Enterpreneur

People shopping more locally in lockdown, says Co-op

Grocery chain the Co-op saw sales rise in the first half of the year as customers shopped closer to home and ate out less during the pandemic.

Like-for-like sales in food, which strip out the effect of new shops opening, increased by 8.8% in the six months to 24 July.

Its boss said: “We are living in unprecedented times, but the response of our Co-op has been exceptional.”

Co-op expects coronavirus-related costs to hit £97m for the full year.

Chief executive Steve Murrells told the BBC’s Today programme that the boost in sales was largely down to “people shopping more locally during the crisis”.

“We’re finding that when lockdowns happen… the average basket size doubles, but also local deliveries are very popular.”

Mr Murrells added that 1.7 million new households had shopped at a Co-op store for the first time during the pandemic.

Total revenues for the group increased by

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Victoria’s Secret secures Next chapter in deal saving 500 hundred jobs

Next has agreed a deal that will resurrect Victoria’s Secret UK and save 500 jobs.

The fashion-to-homeware retailer is to take a majority 51% stake in a joint venture with US-owned Victoria’s Secret after the lingerie firm’s UK arm was placed in administration in June following weak coronavirus lockdown trading that forced all non-essential stores to shut.

L Brands, the company behind Victoria’s Secret, agreed the deal following a bid process led by administrators which attracted interest from dozens of parties including M&S.

It was revealed back in July that Next had been granted a period of exclusivity to secure an agreement – complicated by the fact that cuts to rent bills also had to be secured from Victoria’s Secret landlords.

It had 25 leasehold stores at the time of its collapse and employed 800 people.

Victoria secret

Under the deal, which is subject to regulatory approval, Next gets the majority of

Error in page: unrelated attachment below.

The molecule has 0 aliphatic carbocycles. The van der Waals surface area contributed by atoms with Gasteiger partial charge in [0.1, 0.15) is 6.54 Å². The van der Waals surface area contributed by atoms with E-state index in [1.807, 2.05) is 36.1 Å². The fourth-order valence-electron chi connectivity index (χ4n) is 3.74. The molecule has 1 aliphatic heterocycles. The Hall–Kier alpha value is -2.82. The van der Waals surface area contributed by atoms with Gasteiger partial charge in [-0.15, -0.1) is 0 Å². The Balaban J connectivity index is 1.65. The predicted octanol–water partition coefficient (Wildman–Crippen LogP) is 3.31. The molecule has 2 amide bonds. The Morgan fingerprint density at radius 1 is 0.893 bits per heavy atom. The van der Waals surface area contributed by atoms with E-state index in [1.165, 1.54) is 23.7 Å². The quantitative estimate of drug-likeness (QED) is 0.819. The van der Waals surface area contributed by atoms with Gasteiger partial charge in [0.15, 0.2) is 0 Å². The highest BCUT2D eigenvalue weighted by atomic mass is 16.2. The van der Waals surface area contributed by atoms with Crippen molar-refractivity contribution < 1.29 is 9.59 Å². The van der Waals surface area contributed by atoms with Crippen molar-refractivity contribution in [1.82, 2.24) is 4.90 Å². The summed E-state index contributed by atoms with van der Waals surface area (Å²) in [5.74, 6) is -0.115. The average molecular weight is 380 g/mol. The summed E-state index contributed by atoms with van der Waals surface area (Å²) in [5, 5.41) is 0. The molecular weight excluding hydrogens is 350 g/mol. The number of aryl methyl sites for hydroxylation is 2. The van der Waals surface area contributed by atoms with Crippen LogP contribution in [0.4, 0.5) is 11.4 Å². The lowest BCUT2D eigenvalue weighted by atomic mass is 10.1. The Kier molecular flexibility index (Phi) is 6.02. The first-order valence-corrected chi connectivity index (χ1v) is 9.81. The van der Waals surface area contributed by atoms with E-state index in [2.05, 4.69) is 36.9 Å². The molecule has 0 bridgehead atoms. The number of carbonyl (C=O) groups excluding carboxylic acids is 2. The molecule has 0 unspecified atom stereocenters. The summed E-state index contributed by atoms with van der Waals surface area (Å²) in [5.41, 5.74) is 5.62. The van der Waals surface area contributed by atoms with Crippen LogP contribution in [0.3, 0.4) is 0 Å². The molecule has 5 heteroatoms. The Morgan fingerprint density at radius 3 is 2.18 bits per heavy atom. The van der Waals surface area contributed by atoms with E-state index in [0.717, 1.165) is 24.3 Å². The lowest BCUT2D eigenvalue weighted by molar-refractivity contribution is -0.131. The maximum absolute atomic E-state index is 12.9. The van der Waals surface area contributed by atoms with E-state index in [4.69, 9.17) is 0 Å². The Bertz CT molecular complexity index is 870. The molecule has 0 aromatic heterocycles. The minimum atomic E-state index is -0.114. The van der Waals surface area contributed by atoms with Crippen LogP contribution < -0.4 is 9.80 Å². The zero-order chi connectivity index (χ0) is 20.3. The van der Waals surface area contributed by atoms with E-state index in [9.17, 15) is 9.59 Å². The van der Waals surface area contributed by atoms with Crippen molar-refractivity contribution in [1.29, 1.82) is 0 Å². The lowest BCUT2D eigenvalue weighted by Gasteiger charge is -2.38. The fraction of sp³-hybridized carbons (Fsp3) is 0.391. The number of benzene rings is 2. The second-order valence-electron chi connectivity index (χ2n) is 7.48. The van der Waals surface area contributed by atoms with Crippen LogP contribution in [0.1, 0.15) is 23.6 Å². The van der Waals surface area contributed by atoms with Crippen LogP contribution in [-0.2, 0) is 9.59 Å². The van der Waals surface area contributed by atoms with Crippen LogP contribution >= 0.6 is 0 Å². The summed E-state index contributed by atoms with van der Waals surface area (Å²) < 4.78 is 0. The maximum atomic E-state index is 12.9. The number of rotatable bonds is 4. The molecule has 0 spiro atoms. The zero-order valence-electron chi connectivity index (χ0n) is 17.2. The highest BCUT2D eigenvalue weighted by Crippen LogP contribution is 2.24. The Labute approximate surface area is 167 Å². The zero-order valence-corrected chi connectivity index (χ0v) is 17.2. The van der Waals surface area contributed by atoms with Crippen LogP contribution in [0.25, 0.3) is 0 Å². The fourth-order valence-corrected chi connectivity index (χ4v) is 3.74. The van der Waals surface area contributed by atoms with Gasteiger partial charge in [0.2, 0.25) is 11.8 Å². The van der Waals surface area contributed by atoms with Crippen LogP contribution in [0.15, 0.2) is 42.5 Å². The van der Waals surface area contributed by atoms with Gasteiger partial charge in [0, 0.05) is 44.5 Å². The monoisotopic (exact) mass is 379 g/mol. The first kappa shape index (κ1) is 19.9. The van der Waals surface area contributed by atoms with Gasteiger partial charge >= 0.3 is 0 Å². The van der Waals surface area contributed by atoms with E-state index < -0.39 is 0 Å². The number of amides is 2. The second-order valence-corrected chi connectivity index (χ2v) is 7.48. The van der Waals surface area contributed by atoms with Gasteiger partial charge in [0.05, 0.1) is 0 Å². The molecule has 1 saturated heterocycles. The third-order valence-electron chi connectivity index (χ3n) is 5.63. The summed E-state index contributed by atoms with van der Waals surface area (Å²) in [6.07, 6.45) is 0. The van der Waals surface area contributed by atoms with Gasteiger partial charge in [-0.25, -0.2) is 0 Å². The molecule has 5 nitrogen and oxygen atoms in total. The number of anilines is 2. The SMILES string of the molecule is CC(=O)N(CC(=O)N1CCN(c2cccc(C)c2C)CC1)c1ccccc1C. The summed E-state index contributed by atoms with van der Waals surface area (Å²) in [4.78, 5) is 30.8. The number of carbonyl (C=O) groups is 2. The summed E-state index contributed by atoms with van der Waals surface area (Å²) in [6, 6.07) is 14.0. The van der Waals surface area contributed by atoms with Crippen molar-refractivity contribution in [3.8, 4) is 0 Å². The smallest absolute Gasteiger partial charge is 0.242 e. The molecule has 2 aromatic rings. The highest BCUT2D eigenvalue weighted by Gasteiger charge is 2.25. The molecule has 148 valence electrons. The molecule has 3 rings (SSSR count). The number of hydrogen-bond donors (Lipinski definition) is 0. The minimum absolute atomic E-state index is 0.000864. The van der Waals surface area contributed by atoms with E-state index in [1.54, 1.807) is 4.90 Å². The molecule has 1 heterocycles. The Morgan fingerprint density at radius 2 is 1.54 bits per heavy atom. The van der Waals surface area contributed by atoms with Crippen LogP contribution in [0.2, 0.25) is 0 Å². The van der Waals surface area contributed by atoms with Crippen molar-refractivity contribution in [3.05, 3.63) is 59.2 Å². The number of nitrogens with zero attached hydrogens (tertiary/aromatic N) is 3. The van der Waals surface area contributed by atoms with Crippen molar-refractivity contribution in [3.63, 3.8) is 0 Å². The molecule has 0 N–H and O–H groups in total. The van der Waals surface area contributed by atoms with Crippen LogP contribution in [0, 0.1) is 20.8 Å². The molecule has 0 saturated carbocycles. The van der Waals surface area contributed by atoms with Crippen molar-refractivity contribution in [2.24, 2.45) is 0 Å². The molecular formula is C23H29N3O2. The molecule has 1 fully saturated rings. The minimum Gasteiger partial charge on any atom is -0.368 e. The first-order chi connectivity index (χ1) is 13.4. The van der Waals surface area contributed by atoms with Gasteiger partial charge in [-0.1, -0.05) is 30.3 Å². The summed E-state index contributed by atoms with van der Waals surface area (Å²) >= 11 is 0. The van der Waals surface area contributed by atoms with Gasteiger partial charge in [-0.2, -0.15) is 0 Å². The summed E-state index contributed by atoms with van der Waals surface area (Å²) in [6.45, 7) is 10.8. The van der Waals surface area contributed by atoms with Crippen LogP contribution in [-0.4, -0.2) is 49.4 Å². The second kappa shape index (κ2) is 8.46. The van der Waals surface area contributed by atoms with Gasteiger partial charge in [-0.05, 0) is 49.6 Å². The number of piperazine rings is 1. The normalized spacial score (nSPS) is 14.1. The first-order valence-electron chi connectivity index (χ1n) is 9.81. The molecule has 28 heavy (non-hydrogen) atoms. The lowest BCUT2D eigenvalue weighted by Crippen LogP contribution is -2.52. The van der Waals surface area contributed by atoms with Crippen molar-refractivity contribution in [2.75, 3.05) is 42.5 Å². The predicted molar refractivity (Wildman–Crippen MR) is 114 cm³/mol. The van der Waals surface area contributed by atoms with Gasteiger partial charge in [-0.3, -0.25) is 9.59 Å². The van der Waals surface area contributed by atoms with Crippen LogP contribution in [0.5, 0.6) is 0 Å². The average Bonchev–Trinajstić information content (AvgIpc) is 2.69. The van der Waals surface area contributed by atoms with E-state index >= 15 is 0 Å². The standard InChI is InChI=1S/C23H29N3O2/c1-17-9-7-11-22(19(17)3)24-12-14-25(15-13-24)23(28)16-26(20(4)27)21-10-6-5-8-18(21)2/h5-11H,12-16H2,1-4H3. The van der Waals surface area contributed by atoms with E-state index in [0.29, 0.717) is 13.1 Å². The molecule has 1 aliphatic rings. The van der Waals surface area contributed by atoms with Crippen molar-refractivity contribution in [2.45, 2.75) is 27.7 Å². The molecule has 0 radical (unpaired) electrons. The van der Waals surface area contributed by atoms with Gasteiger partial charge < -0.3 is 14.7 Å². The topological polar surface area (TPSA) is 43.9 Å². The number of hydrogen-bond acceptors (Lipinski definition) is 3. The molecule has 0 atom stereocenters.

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High Court rules in favour of struggling SMEs in business interruption insurance case

Insurers may have to pay out to hundreds of thousands of British firms who had business interruption claims turned down during the pandemic, following a landmark ruling.

The High Court today ruled in favour of policyholders in a test case brought by the Financial Conduct Authority (FCA).

The Court ruled on a representative sample of 17 policy wordings by 16 insurers. It found that most, although not all, of the clauses provide cover.

Interim FCA boss Christopher Woolard today said: “We brought the test case in order to resolve the lack of clarity and certainty that existed for many policyholders making business interruption claims and the wider market.”

“We are pleased that the Court has substantially found in favour of the arguments we presented on the majority of the key issues. Today’s judgment is a significant step in resolving the uncertainty being faced by policyholders.”

Two action groups – the

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30% of workers in Wales could might never return to the office

Around 30% of workers in Wales could regularly work from home even after the coronavirus pandemic, the Welsh government has said.

During the worst of the crisis, people from across the UK were told to work at home if possible, a move that resulted in less road congestion and pollution as well as limiting the spread of the coronavirus.

Ministers in Wales have said working remotely can also improve the work-life balance and potentially drive regeneration and economic activity in communities.

The plan is for staff to work in the office, at home, or in remote working hubs within easy distance of their homes.

It comes after the UK government instructed workers to return to the office last month, concerned about the economic effect of commuters being absent from city centres.

Lee Waters, deputy minister for economy and transport, said: “The UK government instruction for everyone to go back to

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Tesco set to trial drone delivery service

A Tesco drone delivery trial will see small items dropped off at customers’ homes within 30 minutes of ordering.

Based at Tesco’s Oranmore store, County Galway, the drones will deliver “small baskets” of goods to the local area.

The drones, supplied by Manna, which already runs medicine delivery trials in Ireland, will launch next month.

Flying at 50mph (80km/h), they can deliver up to 4kg (9lb) of shopping – in a cargo cassette lowered from the drone – a mile away in three minutes.

Manna had planned a takeaway food delivery trial in March but changed its focus to medicines during the coronavirus pandemic.
It now delivers prescriptions and other essential supplies in the town of Moneygall.

Noise concerns

In 2016, retail giant Amazon made its first commercial drone delivery in the UK – from its fulfilment centre in Cambridge to a local resident, within 13 minutes of the order

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